August 4, 2018

Why shopping for healthcare doesn't work

Austin Frakt says in his blog and NYT:
Each year, for well over a decade, more people have faced higher health insurance deductibles. The theory goes like this: The more of your own money that you have to spend on health care, the more careful you will be — buying only necessary care, purging waste from the system.
But that theory doesn’t fully mesh with reality: High deductibles aren’t working as intendedHe refers specifically to this NBER paper and the summary is :
We could provide physicians with price, quality and distance information for the services they recommend. Further, with financial bonuses, we could give physicians (instead of, or in addition to, patients) some incentive to identify and suggest lower-cost care. An alternative approach is for insurers to refuse to pay more than a reasonable price — like the market-average — for a health care service, though patients could pay the difference if they prefer a higher-priced provider.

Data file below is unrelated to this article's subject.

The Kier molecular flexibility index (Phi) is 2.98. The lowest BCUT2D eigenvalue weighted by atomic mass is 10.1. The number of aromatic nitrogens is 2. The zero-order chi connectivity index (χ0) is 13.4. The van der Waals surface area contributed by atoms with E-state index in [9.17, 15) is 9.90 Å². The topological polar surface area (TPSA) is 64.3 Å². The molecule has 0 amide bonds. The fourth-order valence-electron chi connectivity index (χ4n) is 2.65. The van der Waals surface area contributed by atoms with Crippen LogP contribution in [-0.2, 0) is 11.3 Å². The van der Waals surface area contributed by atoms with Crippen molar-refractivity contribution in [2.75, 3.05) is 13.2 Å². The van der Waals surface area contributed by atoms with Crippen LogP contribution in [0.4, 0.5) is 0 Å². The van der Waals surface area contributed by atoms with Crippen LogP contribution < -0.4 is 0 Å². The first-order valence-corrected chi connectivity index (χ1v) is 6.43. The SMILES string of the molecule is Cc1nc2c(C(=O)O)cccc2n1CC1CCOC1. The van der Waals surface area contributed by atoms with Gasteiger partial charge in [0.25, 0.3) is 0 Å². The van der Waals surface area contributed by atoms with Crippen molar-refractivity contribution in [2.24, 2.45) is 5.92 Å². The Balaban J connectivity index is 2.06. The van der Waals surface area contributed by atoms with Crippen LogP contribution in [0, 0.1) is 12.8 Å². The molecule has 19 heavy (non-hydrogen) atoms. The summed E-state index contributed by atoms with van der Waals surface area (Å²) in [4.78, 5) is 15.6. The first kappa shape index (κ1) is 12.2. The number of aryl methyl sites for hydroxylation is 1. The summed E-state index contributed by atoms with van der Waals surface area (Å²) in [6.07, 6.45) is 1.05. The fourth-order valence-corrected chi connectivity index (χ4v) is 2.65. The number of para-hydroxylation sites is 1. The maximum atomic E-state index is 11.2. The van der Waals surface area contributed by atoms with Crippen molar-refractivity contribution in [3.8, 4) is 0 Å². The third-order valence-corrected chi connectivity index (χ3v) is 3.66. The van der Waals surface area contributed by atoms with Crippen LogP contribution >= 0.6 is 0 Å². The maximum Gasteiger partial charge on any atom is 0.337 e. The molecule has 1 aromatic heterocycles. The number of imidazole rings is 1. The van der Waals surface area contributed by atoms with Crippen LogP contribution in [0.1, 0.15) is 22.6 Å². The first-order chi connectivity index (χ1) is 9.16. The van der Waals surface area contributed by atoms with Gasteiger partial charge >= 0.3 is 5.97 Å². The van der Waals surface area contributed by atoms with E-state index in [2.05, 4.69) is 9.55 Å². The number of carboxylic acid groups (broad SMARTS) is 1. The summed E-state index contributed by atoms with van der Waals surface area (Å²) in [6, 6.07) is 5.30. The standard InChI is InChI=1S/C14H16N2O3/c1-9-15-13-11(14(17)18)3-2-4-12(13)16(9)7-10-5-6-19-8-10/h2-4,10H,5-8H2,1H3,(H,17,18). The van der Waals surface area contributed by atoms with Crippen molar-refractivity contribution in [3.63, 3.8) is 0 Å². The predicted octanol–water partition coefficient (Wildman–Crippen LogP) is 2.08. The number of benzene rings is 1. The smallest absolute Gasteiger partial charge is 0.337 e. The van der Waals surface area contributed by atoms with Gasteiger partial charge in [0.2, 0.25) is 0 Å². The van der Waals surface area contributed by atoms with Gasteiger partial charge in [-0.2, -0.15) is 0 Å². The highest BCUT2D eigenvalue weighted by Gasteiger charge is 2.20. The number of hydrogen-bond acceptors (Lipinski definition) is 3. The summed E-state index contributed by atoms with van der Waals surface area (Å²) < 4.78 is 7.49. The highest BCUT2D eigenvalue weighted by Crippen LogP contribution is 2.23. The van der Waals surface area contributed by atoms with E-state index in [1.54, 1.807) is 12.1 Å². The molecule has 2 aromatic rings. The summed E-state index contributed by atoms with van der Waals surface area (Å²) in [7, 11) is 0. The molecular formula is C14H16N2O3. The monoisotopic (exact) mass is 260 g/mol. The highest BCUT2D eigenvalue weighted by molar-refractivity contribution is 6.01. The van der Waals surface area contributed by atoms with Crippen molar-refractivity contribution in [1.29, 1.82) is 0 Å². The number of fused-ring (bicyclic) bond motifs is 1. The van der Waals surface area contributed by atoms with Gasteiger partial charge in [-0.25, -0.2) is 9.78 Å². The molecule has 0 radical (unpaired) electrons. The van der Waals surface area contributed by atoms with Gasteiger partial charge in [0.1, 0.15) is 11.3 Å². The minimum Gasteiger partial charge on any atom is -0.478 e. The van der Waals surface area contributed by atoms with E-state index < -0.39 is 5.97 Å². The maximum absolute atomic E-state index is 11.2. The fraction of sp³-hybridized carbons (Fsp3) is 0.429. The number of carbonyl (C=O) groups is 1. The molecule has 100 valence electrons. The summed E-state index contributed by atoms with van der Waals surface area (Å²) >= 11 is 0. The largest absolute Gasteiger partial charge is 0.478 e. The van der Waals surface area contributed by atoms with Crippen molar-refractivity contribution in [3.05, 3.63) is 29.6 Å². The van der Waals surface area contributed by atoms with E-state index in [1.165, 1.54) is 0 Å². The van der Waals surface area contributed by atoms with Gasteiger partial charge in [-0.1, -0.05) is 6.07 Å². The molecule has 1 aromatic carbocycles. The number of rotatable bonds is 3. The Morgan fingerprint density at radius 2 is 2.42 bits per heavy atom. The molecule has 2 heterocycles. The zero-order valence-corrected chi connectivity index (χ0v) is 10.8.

Leaving decisions solely to patients, and just making them spend more of their own money, doesn’t work.
I you want to understand why shopping for healthcare doesn't work, have a look at this book: